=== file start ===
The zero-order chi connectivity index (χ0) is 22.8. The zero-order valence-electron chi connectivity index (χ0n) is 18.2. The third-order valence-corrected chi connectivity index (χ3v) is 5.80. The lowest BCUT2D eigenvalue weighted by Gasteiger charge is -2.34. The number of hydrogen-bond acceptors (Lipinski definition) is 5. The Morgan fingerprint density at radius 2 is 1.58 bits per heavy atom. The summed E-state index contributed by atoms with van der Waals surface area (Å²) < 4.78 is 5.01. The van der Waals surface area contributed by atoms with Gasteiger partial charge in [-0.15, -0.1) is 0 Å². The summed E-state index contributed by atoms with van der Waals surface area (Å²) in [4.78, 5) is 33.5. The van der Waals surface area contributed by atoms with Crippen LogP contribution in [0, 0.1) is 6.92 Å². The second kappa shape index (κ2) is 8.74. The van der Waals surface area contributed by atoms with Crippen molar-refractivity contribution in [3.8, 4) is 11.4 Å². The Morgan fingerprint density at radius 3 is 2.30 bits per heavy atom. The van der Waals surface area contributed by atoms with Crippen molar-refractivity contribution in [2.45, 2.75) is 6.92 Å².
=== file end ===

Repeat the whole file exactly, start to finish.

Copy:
The zero-order chi connectivity index (χ0) is 22.8. The zero-order valence-electron chi connectivity index (χ0n) is 18.2. The third-order valence-corrected chi connectivity index (χ3v) is 5.80. The lowest BCUT2D eigenvalue weighted by Gasteiger charge is -2.34. The number of hydrogen-bond acceptors (Lipinski definition) is 5. The Morgan fingerprint density at radius 2 is 1.58 bits per heavy atom. The summed E-state index contributed by atoms with van der Waals surface area (Å²) < 4.78 is 5.01. The van der Waals surface area contributed by atoms with Gasteiger partial charge in [-0.15, -0.1) is 0 Å². The summed E-state index contributed by atoms with van der Waals surface area (Å²) in [4.78, 5) is 33.5. The van der Waals surface area contributed by atoms with Crippen LogP contribution in [0, 0.1) is 6.92 Å². The second kappa shape index (κ2) is 8.74. The van der Waals surface area contributed by atoms with Crippen molar-refractivity contribution in [3.8, 4) is 11.4 Å². The Morgan fingerprint density at radius 3 is 2.30 bits per heavy atom. The van der Waals surface area contributed by atoms with Crippen molar-refractivity contribution in [2.45, 2.75) is 6.92 Å².